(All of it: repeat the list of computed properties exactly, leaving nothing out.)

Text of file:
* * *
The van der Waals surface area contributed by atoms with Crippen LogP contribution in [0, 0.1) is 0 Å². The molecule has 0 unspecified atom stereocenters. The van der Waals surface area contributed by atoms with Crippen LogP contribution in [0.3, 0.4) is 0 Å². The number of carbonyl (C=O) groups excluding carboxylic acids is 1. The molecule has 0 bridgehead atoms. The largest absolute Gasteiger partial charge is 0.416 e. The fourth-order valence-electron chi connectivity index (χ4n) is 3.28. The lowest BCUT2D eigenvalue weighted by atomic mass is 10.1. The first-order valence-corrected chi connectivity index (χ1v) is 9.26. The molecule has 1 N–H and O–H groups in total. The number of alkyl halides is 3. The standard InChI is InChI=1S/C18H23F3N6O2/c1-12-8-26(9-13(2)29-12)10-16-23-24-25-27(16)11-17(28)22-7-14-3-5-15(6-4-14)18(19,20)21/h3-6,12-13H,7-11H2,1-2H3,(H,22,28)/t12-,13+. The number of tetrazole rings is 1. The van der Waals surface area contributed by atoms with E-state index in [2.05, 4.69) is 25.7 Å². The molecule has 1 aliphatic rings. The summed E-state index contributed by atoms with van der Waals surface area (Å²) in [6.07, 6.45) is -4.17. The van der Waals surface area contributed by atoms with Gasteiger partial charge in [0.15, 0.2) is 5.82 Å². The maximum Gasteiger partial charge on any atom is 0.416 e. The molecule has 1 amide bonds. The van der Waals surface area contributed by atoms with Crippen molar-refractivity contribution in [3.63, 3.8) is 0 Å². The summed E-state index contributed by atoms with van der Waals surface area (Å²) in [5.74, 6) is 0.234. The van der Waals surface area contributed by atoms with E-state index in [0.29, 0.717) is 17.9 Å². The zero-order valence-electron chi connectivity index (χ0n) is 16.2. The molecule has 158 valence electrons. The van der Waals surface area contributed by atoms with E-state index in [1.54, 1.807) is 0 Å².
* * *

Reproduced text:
The van der Waals surface area contributed by atoms with Crippen LogP contribution in [0, 0.1) is 0 Å². The molecule has 0 unspecified atom stereocenters. The van der Waals surface area contributed by atoms with Crippen LogP contribution in [0.3, 0.4) is 0 Å². The number of carbonyl (C=O) groups excluding carboxylic acids is 1. The molecule has 0 bridgehead atoms. The largest absolute Gasteiger partial charge is 0.416 e. The fourth-order valence-electron chi connectivity index (χ4n) is 3.28. The lowest BCUT2D eigenvalue weighted by atomic mass is 10.1. The first-order valence-corrected chi connectivity index (χ1v) is 9.26. The molecule has 1 N–H and O–H groups in total. The number of alkyl halides is 3. The standard InChI is InChI=1S/C18H23F3N6O2/c1-12-8-26(9-13(2)29-12)10-16-23-24-25-27(16)11-17(28)22-7-14-3-5-15(6-4-14)18(19,20)21/h3-6,12-13H,7-11H2,1-2H3,(H,22,28)/t12-,13+. The number of tetrazole rings is 1. The van der Waals surface area contributed by atoms with E-state index in [2.05, 4.69) is 25.7 Å². The molecule has 1 aliphatic rings. The summed E-state index contributed by atoms with van der Waals surface area (Å²) in [6.07, 6.45) is -4.17. The van der Waals surface area contributed by atoms with Gasteiger partial charge in [0.15, 0.2) is 5.82 Å². The maximum Gasteiger partial charge on any atom is 0.416 e. The molecule has 1 amide bonds. The van der Waals surface area contributed by atoms with Crippen molar-refractivity contribution in [3.63, 3.8) is 0 Å². The summed E-state index contributed by atoms with van der Waals surface area (Å²) in [5.74, 6) is 0.234. The van der Waals surface area contributed by atoms with E-state index in [0.29, 0.717) is 17.9 Å². The zero-order valence-electron chi connectivity index (χ0n) is 16.2. The molecule has 158 valence electrons. The van der Waals surface area contributed by atoms with E-state index in [1.54, 1.807) is 0 Å².